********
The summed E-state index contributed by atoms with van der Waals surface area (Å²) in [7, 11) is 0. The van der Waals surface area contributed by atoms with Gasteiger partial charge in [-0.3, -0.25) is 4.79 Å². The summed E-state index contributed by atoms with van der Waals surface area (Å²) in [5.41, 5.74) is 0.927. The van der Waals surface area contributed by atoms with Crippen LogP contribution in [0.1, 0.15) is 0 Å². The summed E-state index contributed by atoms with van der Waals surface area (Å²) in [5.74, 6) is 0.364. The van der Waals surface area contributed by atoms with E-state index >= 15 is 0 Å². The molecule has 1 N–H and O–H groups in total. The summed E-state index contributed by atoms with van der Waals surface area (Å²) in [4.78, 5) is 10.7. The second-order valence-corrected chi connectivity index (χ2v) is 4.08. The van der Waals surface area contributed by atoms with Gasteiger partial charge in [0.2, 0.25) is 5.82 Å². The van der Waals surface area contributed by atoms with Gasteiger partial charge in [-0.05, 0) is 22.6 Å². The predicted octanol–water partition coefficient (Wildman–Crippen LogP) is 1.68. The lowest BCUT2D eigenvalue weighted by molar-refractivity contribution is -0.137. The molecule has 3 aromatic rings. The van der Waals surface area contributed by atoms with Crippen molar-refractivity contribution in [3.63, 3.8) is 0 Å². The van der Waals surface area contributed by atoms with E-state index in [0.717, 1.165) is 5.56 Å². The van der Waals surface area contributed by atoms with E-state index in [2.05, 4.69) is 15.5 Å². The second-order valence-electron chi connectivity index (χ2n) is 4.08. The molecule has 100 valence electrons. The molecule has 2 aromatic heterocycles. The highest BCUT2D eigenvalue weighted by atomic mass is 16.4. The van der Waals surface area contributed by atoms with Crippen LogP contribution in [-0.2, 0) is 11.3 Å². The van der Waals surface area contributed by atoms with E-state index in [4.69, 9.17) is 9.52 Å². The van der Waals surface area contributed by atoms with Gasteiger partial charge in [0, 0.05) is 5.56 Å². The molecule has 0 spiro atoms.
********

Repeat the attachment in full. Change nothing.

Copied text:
The summed E-state index contributed by atoms with van der Waals surface area (Å²) in [7, 11) is 0. The van der Waals surface area contributed by atoms with Gasteiger partial charge in [-0.3, -0.25) is 4.79 Å². The summed E-state index contributed by atoms with van der Waals surface area (Å²) in [5.41, 5.74) is 0.927. The van der Waals surface area contributed by atoms with Crippen LogP contribution in [0.1, 0.15) is 0 Å². The summed E-state index contributed by atoms with van der Waals surface area (Å²) in [5.74, 6) is 0.364. The van der Waals surface area contributed by atoms with E-state index >= 15 is 0 Å². The molecule has 1 N–H and O–H groups in total. The summed E-state index contributed by atoms with van der Waals surface area (Å²) in [4.78, 5) is 10.7. The second-order valence-corrected chi connectivity index (χ2v) is 4.08. The van der Waals surface area contributed by atoms with Gasteiger partial charge in [0.2, 0.25) is 5.82 Å². The van der Waals surface area contributed by atoms with Gasteiger partial charge in [-0.05, 0) is 22.6 Å². The predicted octanol–water partition coefficient (Wildman–Crippen LogP) is 1.68. The lowest BCUT2D eigenvalue weighted by molar-refractivity contribution is -0.137. The molecule has 3 aromatic rings. The van der Waals surface area contributed by atoms with Crippen molar-refractivity contribution in [3.63, 3.8) is 0 Å². The van der Waals surface area contributed by atoms with E-state index in [0.717, 1.165) is 5.56 Å². The van der Waals surface area contributed by atoms with E-state index in [2.05, 4.69) is 15.5 Å². The second-order valence-electron chi connectivity index (χ2n) is 4.08. The molecule has 100 valence electrons. The molecule has 2 aromatic heterocycles. The highest BCUT2D eigenvalue weighted by atomic mass is 16.4. The van der Waals surface area contributed by atoms with Crippen LogP contribution in [-0.2, 0) is 11.3 Å². The van der Waals surface area contributed by atoms with E-state index in [4.69, 9.17) is 9.52 Å². The van der Waals surface area contributed by atoms with Gasteiger partial charge in [0, 0.05) is 5.56 Å². The molecule has 0 spiro atoms.